The landscape of the multicultural Auckland is shaped by the approximately 50 inactive volcanoes, over the back of which the city stretches. The city owes its extensive parks to them. The location on sheltered sea bays also contributes to the image of Auckland, not least because of the numerous sailing boats that gave the city the nickname City of Sails.
on the South Island is the capital of the Queenstown Lakes District in the Otago Region. Queenstown is 358 m above sea level and is located on the edge of the New Zealand Alps on the South Island of New Zealand and is located on Lake Wakatipu. In 2006 it had 10,442 residents. That is an increase of 22.1% compared to 2001. Queenstown is the starting point of the Southern Scenic Route.
Queenstowen is a must for all adrenaline junkies. The offer ranges from bungy jumping to skydiving to cave climbing tours and skiing on the glaciers in the area.
The city of Christchurch with 341,469 residents is located on the South Island of New Zealand in the Canterbury region. Christchurch is known as the “most English” city in New Zealand, which can still be seen today in its architecture. The Māori name of the city is Ōtautahi, named after a Māori chief who settled on the Avon River.
located on the South Island (just over 40,000 residents) and is surrounded by the three most visited national parks in New Zealand (Abel Tasman National Park, Kahurangi National Park and the Nelson Lakes National Park) in the Fjordlands region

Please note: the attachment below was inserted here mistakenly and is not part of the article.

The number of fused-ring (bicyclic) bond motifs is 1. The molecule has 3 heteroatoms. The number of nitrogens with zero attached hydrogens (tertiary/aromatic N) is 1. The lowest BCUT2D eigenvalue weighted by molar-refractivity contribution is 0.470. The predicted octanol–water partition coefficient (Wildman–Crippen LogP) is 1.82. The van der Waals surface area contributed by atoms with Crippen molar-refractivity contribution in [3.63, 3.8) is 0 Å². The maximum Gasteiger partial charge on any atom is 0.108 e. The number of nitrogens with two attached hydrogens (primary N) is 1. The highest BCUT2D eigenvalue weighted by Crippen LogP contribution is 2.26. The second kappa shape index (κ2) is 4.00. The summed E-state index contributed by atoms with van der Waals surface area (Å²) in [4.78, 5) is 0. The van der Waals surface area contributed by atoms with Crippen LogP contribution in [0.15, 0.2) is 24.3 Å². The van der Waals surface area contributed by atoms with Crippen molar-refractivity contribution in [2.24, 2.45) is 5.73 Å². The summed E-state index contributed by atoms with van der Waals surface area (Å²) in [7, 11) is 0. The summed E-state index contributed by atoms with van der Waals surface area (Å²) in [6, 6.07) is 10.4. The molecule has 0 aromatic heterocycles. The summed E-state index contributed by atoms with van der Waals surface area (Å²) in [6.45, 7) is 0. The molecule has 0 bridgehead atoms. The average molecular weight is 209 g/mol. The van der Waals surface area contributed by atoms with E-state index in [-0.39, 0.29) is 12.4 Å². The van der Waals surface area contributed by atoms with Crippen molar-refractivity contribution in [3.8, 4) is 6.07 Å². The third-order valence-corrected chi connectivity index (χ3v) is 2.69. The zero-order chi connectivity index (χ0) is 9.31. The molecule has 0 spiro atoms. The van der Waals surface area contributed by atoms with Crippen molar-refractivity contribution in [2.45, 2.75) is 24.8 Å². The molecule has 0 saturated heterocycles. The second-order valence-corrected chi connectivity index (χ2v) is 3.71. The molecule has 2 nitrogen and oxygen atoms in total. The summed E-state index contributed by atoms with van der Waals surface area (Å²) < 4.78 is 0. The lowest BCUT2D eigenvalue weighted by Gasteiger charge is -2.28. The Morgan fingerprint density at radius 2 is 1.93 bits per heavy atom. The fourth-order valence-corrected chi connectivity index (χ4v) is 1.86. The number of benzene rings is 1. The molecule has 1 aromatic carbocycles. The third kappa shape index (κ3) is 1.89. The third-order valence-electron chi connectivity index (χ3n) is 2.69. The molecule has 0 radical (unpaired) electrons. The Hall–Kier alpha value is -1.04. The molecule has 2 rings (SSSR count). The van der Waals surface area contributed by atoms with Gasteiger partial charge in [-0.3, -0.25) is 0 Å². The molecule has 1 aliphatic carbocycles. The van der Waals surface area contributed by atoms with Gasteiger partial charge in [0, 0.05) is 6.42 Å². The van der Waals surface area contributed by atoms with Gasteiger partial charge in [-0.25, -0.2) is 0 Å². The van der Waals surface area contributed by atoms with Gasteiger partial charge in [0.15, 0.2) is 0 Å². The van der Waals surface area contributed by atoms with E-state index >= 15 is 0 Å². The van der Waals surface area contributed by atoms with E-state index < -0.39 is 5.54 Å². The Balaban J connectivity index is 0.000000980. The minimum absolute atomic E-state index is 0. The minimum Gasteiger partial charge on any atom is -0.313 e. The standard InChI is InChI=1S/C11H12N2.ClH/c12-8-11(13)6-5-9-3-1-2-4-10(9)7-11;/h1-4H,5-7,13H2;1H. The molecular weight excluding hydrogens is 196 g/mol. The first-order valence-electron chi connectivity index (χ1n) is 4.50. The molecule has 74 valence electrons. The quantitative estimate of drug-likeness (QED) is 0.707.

Te Anau is the starting point for the beautiful fjordlands. The Milford Track, which New Zealanders call “the finest walk in the world” for a reason, begins at the northern end of Lake Te Anau. Also on the Kepler Track and the Hollyford Track are very nice hikes through this wonderful area. A more leisurely but no less impressive way to explore the fjordlands is to take a boat tour of Milford Sound or the less-visited Doubtful Sound.
Holidays in New Zealand
|Day after new year
|Waitangi Day / New Zealand National Holiday
|2th of June
|1st Christmas holiday
|2. Christmas Day
Medical advice for New Zealand
For legal reasons, we as a tour operator are not allowed to communicate any binding medical information for New Zealand and therefore refer to the information provided by the Foreign Office of the Federal Republic of Germany, the Robert Koch Institute and the German Society for Tropical Medicine and International Health.
Travel advice for New Zealand
You can obtain the latest travel and safety advice, information on entering and leaving the country, as well as special criminal notices and recommendations for your stay in New Zealand from the Federal Foreign Office.
Mission abroad in New Zealand
Embassy of the Federal Republic of Germany at Wellington
90-92 Hobson Street, Thorndon, 6011 Wellington, New Zealand
Postal address: Embassy of the Federal Republic of Germany, PO Box 1687, Wellington 6140, New Zealand.
Telephone: +64 4 473 60 63
Fax: +64 4 473 60 69
E-Mail: [email protected]
Embassy of New Zealand in Berlin
Friedrichstrasse 60, 10117 Berlin
Telephone: +49 30 20 62 10
Fax: +49 30 206 211 14
E-Mail: [email protected]